The companies below were offering new earthquake insurance policies in the regions checked (✓) as of April 2015. Each company has different restrictions on types of homes they cover and the coverage they offer. Contact the company or an agent who represents that company to find out if you can obtain coverage for your home.

Top 20 homeowners insurers (sorted by descending market share)

Southeast Missouri St. Louis Kansas City Springfield Columbia
State Farm Fire and Casualty Co.
American Family Mutual Insurance Co.
Shelter Mutual Insurance Co.
Safeco Insurance Co. of America
Farmers Insurance Exchange
Auto Club Family Insurance Co.
Farm Bureau Town and Country Insurance Co. of Missouri
Nationwide Affinity Insurance Co. of America
The Travelers Home and Marine Insurance Co.
United Services Automobile Association (USAA)
Liberty Insurance Corp.
Allstate Property & Casualty Insurance Co..
Mid Century Insurance Co.
Fire Insurance Exchange (Farmers)
Liberty Mutual Fire Insurance Co.
USAA Casualty Insurance Co.
Country Mutual Insurance Co.
Allstate Indemnity Co.
Allstate Insurance Co.
Auto Owners Insurance Co.
Did not respond to survey.
The Standard Fire Insurance Co. (Travelers)

About earthquake insurance

Separate purchase
While consumers may think of California when considering earthquakes, Missouri has been identified as an area that could experience large-scale earthquakes. Californians indeed buy the most earthquake insurance, but Missouri ranks third among all states in total premium volume at more than $88 million. Earthquake coverage is not included on most homeowners insurance policies. It must be purchased as separate coverage, called an "endorsement." This type of insurance requires that the earthquake is the direct cause of damage to the property. Natural disasters can, in many instances, trigger other events that may also damage property. One example is earthquakes causing bodies of water to produce waves, resulting in flooding.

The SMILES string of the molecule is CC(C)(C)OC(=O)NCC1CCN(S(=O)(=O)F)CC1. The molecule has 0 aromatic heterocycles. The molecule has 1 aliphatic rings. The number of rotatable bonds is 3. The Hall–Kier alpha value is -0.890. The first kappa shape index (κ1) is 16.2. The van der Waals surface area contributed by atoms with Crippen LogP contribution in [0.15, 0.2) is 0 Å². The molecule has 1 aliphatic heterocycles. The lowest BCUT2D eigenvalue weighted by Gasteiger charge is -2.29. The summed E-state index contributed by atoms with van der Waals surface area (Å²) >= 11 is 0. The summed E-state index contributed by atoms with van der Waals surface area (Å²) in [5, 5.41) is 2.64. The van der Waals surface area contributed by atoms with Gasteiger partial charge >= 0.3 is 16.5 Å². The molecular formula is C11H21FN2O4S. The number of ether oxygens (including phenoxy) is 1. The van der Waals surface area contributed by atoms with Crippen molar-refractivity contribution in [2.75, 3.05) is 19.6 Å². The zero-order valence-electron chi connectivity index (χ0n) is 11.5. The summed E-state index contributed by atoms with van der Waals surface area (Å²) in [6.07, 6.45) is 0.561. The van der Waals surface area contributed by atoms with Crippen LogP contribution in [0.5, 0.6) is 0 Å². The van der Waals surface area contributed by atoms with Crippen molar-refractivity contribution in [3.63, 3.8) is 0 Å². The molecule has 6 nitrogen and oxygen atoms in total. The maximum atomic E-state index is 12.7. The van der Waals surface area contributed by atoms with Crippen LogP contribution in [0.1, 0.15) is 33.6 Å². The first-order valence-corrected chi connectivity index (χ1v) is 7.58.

What is covered
Earthquake coverage pays for damage caused by the shaking and cracking that can damage homes. Other damage indirectly caused by earthquakes may be covered by other insurance. Fire and water damage due to burst gas and water pipes - even though it may be caused by a quake - is generally covered by the standard portion of the homeowners policy. Earthquake damage to vehicles is covered by the comprehensive portion of auto policies.

Pricing and availability
Earthquake insurance usually features two high deductibles: Rather than a dollar amount, it's a percentage of the cost of rebuilding the home and a separate deductible for the home's contents. Deductibles of 10-15 percent are common. For example, with a 15 percent deductible, the owner of a $200,000 home could expect to pay up to $30,000 in deductibles for damage to the dwelling before receiving any benefit from their earthquake insurance policy.

The material used to build the home can also determine premiums or whether your home is even insurable. For instance, rates may be cheaper for wood-frame homes, which withstand tremors better than homes made of masonry such as brick and stone. Single-story homes may also receive better rates as they tend to sustain less damage from an earthquake. Age of the home can also affect premiums. Some insurers will not offer earthquake insurance for masonry homes.